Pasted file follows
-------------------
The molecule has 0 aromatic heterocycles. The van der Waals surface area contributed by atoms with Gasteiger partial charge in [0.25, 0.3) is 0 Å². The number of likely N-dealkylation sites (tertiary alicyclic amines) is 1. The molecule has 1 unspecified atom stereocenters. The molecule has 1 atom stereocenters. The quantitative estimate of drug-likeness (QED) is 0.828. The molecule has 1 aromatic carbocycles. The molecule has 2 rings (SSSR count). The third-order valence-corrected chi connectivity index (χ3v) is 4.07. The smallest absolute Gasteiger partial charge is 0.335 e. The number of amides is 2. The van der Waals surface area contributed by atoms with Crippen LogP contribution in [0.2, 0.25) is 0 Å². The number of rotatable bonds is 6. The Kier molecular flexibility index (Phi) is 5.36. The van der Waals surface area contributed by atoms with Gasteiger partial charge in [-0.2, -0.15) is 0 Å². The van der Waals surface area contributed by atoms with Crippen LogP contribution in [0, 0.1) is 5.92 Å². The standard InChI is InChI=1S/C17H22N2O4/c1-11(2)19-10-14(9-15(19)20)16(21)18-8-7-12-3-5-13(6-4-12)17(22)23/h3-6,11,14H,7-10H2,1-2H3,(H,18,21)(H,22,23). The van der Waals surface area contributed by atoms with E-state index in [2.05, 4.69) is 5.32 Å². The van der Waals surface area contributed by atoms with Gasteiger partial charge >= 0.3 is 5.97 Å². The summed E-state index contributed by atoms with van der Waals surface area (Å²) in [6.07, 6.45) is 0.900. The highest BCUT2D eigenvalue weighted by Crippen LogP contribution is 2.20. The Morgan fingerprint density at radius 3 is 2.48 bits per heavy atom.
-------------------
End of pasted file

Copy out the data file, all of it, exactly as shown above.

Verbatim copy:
The molecule has 0 aromatic heterocycles. The van der Waals surface area contributed by atoms with Gasteiger partial charge in [0.25, 0.3) is 0 Å². The number of likely N-dealkylation sites (tertiary alicyclic amines) is 1. The molecule has 1 unspecified atom stereocenters. The molecule has 1 atom stereocenters. The quantitative estimate of drug-likeness (QED) is 0.828. The molecule has 1 aromatic carbocycles. The molecule has 2 rings (SSSR count). The third-order valence-corrected chi connectivity index (χ3v) is 4.07. The smallest absolute Gasteiger partial charge is 0.335 e. The number of amides is 2. The van der Waals surface area contributed by atoms with Crippen LogP contribution in [0.2, 0.25) is 0 Å². The number of rotatable bonds is 6. The Kier molecular flexibility index (Phi) is 5.36. The van der Waals surface area contributed by atoms with Gasteiger partial charge in [-0.2, -0.15) is 0 Å². The van der Waals surface area contributed by atoms with Crippen LogP contribution in [0, 0.1) is 5.92 Å². The standard InChI is InChI=1S/C17H22N2O4/c1-11(2)19-10-14(9-15(19)20)16(21)18-8-7-12-3-5-13(6-4-12)17(22)23/h3-6,11,14H,7-10H2,1-2H3,(H,18,21)(H,22,23). The van der Waals surface area contributed by atoms with E-state index in [2.05, 4.69) is 5.32 Å². The van der Waals surface area contributed by atoms with Gasteiger partial charge >= 0.3 is 5.97 Å². The summed E-state index contributed by atoms with van der Waals surface area (Å²) in [6.07, 6.45) is 0.900. The highest BCUT2D eigenvalue weighted by Crippen LogP contribution is 2.20. The Morgan fingerprint density at radius 3 is 2.48 bits per heavy atom.